We have seen how music lives in the physical reality and in the mechanisms of human perception and emotion. In this chapter, we will discuss how music lives in the symbolic dimension of score notation, the tuning spaces, and their mathematical symmetries for harmony and counterpoint.
|Original language||English (US)|
|Title of host publication||Computational Music Science|
|Number of pages||8|
|State||Published - 2016|
|Name||Computational Music Science|
Bibliographical noteFunding Information:
Although music was understood as a symbolic field since the Pythagorean tradition in ancient Greece, the French philosopher René Descartes (Figure 5.1) claimed that music needs a psychological foundation. In his compendium musicae (1618) , he explains eight fundamental rules for making and understanding music, such as “music must be simple to please the soul.” In recent times, the mental reality of music has been rediscovered, and has been supported by the work of mathematician Leonhard Euler. In this chapter, we will discuss the mental reality of music that complements (and sometimes contradicts) physical and psychological aspects.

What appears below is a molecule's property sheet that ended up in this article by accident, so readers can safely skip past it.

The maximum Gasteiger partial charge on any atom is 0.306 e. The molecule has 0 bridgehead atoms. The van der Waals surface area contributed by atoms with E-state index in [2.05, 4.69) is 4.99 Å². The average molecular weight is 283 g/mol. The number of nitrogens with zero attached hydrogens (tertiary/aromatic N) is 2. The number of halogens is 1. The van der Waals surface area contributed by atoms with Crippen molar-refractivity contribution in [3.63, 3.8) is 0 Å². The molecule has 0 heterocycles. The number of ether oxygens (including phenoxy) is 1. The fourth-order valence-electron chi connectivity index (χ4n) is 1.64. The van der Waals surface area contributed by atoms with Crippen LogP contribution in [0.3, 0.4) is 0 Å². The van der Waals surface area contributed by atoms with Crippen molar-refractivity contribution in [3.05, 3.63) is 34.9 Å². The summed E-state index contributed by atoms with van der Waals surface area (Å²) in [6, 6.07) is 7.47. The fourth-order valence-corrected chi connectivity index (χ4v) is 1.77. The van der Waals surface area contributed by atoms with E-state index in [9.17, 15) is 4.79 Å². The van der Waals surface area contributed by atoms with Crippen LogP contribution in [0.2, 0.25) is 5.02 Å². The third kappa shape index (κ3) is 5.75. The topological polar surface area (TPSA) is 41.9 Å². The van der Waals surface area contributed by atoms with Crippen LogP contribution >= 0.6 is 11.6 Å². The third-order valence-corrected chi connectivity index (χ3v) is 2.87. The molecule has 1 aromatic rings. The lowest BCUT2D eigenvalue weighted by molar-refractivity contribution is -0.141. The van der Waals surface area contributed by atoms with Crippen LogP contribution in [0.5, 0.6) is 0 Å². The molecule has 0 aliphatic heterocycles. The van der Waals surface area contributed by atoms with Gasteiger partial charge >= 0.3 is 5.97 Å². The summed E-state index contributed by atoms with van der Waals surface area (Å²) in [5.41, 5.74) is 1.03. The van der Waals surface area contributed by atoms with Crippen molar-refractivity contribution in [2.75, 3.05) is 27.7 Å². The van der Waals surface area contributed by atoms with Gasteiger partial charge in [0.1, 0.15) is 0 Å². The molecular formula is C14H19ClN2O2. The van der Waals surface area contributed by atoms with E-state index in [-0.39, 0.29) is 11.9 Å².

© 2016, Springer International Publishing AG.
- Chromatic Scale
- Euler Space
- Hide Symmetry
- Musical Score
- Symbolic Dimension